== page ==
Last August, the Jordan Museum opened its doors to the public, with the majority of its 10 square kilometers featuring a permanent exhibition presenting visitors with the astounding 1.5 million years of Jordan’s history. This groundbreaking exhibition is divided into five historical time periods: Pre-history, Historical, Islamic, Classical, and Modern. The 17th museum in Amman will also designate considerable gallery space for temporary exhibitions of all types. However, the Jordan Museum in itself is not a groundbreaking change; it is part of a trend that has been observed around the Arab world for the past two decades in which both governments and private individuals have been spending increasingly lavish sums on art. This trend, in my view, embodies the greatest potential for change in the region, much more effectively than revolution—and certainly less violently.
Arab art has been suppressed in the region for the last 45 years. Ever since fundamentalist movements have gained momentum, artists have faced immense scrutiny on their work from the general public. This has resulted in a decline in patronage of art, as the collecting or promotion of artworks no longer brought good reputation to the art patron—and sometimes even made people suspicious of them. In a span of 10 years, an Arab art world that flourished with patronage from the rich of Kuwait and Lebanon, as well as the freedom to create art on even the most sensitive issues, was now forced underground. In the thirty years from the mid-1960s to the mid-1990s, there were forces trying to undo all the great achievements of Arab art.
Signs of recovery were visible in the 1980s, with the establishment of Darat Al Funoon (The House of Arts) in Amman, the second pan-Arab art gallery in the world (the first being in Paris), and the first in the Arab world. The gallery presented artworks from artists all over the region, acting as the hub of the restoration movement. What was also surprising about it is the overwhelmingly positive response from the public. University students flocked to Weibdeh every time they heard of a new exhibition. The success of the gallery prompted others to open showrooms and galleries around the city, although none were as influential as Darat Al Funoon. On the other hand, any other signs of improvement in the region were not visible until the late 90s, when the United Arab Emirates celebrated its silver Jubilee, and the house of Thani put Qatar’s development plans into action.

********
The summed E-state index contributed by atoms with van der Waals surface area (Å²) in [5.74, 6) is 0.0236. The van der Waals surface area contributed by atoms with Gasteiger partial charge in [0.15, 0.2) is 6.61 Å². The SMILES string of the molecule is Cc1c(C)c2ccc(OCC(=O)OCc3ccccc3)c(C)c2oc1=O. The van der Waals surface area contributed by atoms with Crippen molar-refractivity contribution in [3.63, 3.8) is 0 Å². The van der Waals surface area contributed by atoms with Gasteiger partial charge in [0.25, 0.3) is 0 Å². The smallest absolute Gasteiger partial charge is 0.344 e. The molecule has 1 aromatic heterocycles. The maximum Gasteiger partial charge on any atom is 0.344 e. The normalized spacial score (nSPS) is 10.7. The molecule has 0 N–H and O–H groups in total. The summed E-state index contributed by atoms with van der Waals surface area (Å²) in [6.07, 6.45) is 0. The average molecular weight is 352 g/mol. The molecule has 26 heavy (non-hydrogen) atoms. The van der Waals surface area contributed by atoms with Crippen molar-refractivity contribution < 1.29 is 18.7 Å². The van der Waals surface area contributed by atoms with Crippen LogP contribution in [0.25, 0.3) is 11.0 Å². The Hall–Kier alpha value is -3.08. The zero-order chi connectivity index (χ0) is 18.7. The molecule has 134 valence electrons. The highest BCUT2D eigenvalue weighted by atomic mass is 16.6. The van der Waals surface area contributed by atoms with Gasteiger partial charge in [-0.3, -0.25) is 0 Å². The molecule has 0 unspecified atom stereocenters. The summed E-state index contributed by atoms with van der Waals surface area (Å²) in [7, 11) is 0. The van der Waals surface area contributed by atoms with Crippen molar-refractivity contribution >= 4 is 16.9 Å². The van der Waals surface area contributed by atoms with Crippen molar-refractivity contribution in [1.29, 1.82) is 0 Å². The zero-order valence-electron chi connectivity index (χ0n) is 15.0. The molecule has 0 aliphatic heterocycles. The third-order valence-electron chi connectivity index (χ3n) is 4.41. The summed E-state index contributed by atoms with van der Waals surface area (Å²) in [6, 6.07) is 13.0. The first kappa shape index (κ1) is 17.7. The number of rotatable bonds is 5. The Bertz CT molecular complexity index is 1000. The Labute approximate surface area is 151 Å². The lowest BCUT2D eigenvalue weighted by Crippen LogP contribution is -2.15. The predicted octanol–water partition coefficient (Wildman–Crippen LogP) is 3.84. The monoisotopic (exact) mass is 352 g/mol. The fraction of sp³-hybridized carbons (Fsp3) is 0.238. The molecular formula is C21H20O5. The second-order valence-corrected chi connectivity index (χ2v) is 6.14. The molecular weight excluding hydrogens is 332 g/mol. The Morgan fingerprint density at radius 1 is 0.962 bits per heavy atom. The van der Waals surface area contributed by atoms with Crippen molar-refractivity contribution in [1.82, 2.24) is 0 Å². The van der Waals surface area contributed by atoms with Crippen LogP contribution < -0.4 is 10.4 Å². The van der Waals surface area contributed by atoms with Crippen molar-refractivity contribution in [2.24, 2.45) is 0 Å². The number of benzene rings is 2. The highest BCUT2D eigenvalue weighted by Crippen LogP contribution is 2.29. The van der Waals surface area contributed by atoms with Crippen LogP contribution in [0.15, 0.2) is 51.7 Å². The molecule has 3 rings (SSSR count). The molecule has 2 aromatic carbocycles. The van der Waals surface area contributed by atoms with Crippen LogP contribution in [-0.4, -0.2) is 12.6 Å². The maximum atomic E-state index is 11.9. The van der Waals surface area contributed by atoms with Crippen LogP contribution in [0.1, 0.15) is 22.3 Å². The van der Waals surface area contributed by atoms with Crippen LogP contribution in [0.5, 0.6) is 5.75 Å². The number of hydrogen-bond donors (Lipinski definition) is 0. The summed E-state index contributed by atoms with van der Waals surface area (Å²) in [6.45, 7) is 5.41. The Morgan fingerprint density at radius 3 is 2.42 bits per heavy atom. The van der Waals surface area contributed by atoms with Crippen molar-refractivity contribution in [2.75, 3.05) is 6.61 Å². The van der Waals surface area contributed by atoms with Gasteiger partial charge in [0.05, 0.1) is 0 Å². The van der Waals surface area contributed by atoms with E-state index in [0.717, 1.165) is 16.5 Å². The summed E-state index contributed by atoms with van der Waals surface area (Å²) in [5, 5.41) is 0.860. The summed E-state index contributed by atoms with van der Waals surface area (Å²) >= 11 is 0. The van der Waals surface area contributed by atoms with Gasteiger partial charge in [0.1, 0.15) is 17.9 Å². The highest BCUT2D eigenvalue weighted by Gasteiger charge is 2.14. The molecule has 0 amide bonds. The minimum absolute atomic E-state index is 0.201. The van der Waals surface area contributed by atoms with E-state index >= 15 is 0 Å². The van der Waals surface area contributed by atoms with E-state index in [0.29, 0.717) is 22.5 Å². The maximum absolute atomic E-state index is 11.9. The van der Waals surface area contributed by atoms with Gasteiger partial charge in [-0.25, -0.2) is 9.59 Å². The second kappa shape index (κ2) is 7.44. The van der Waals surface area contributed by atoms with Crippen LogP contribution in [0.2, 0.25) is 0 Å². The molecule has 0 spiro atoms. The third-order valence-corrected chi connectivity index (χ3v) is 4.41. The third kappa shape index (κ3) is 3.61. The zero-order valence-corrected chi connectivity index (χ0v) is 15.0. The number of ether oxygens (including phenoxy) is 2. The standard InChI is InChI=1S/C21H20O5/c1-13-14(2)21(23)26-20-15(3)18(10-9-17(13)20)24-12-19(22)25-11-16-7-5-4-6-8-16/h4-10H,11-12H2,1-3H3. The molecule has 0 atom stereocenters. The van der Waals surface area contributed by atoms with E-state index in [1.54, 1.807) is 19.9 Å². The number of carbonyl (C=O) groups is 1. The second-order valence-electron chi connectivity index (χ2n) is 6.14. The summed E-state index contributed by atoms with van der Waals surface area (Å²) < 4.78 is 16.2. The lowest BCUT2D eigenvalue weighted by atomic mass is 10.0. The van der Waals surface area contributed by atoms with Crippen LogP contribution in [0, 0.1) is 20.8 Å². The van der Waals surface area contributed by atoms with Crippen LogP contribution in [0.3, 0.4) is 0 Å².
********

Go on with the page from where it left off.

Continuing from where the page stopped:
The UAE celebrated their silver Jubilee in 1996. As part of that celebration, the state’s short history was exhibited in galleries all around the country, particularly in the emirate of Sharjah (which is currently the Islamic culture capital of the world, and was previously the Arabic culture capital of the world). Afterwards, Dubai and Abu Dhabi began to spend on art. 10 years ago, Dubai hosted a major Damien Hirst show, and Abu Dhabi commissioned three monumental museums as part of the Saadiyat Culture district—the Guggenheim Abu Dhabi, the Louvre Abu Dhabi, and, more importantly, The Zayed National Musuem. Qatar, on the other hand, has provided around $1 billion to Sheikha Mayassa Al-Thani to spend on purchasing works of art and underwriting artists’ exhibitions (such as the first major retrospective of the aforementioned Damien Hirst at the Tate Modern in London). They also commissioned a state-of the art Islamic museum and research center. These projects were the result of Gulf countries realizing the soft power they could gain by bringing art back to the region. Wherever there is art, there is flourishing culture, and culture brings with it influence. With the UAE being the seat of the largest Guggenheim museum in the world comes its front-row seat at the major global cultural organizations in the world, such as unesco. The Arabian Gulf needs soft power. It is conscious of the fact that most of its Oil reserves will be depleted within the next three decades.
So where does Jordan’s national museum fit into this picture of royalty spending their oil wealth on Cezannes and Rothkos and European museums of both the ancien regime and the avant-garde materializing in the Gulf, where Saudi Arabia has now overtaken Qatar as the largest buyer (in combined public and private expenditures) of art in the world? To begin with, it was designed by renowned architect Ja’afar Touqan, one of the most prominent architects in the region and the recipient of the Aga Khan Award for Architecture. Mr. Touqan’s firm is also known for its work on the Royal Automobile Museum in King Hussein Park, as well as Amman City Hall. Despite the Museum’s influential designer, one could argue that the Jordan Museum lacks the flashy name-recognition of a Guggenheim or Damien Hirst; it makes up for it, however, in its ambition to present the scope of Jordan’s rich historical tradition and celebrate the cultural heritige of its people. As a hub and launching point for the exploration of culture in Amman, the museum points to even better things to come.